A look at the history of the Real Madrid badge
As one of the biggest clubs in the world, Real Madrid‘s badge is one of the most famous in football and it contains a crown, above the letters M, C and F.
The explanation for why this is the case starts with the fact that the club’s original name was Madrid CF, back when it was founded in 1902.
The club’s crest has always had those three initials, with slightly different designs over the years. At first, there wasn’t a circumference, for example.
In 1908, it was decided to enclose these three letters in a hollow circle, with the edges coloured blue, just like the letters, which in the beginning were also blue.
Then, in 1920, King Alfonso XIII awarded a royal title to the club for the work done to promote the city of Madrid all over the world. From that moment, the club was renamed Real Madrid CF.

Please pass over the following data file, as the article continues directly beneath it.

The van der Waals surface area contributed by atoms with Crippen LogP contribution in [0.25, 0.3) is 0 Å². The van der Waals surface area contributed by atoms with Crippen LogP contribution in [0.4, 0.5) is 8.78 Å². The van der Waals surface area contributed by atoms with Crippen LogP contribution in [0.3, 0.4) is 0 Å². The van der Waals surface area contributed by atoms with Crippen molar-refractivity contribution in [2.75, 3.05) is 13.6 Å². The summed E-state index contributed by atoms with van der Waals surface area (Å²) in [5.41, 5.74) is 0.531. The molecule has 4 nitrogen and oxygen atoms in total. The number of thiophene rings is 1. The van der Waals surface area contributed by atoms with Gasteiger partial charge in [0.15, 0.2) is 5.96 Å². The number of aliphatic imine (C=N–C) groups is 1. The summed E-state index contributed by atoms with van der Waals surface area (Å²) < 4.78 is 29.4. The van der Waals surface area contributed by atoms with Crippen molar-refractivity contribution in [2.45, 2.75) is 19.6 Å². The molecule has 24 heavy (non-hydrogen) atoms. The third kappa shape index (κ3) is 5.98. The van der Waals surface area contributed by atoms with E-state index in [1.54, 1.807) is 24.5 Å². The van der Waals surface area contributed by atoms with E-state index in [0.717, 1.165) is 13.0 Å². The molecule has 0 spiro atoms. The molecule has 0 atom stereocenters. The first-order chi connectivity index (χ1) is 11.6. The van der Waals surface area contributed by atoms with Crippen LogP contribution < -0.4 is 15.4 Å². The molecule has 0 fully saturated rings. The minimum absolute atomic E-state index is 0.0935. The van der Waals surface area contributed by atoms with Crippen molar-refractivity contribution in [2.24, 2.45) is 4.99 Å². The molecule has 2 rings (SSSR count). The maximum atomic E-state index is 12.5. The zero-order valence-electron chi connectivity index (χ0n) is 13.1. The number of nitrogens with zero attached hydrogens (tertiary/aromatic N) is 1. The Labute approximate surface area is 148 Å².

Given that those in charge at Los Blancos liked the badge the way it was, with the letters sitting nicely, they didn’t want to add an R. So, instead they marked the awarding of the royal title by adding a crown.
Briefly, during the Spanish republic, the club had to remove the references to the royal title, adding a stripe across the shield instead.
Later, after the Spanish Civil War, the club decided in 1941 to put the crown back on top of the badge and also to keep the stripe.
The Real Madrid badge really hasn’t changed much since then, with the most recent change coming in 1998 when Lorenzo Sanz was president and when the stripe was changed to blue following an agreement with Adidas.
Which other Spanish clubs have a crown on their badge?
In LaLiga Santander, Spain’s first division, there are six other teams that have crowns on their badges, as they also have royal titles.
These clubs are Real Sociedad, Real Betis, Real Valladolid, Celta Vigo, Real Mallorca and Espanyol.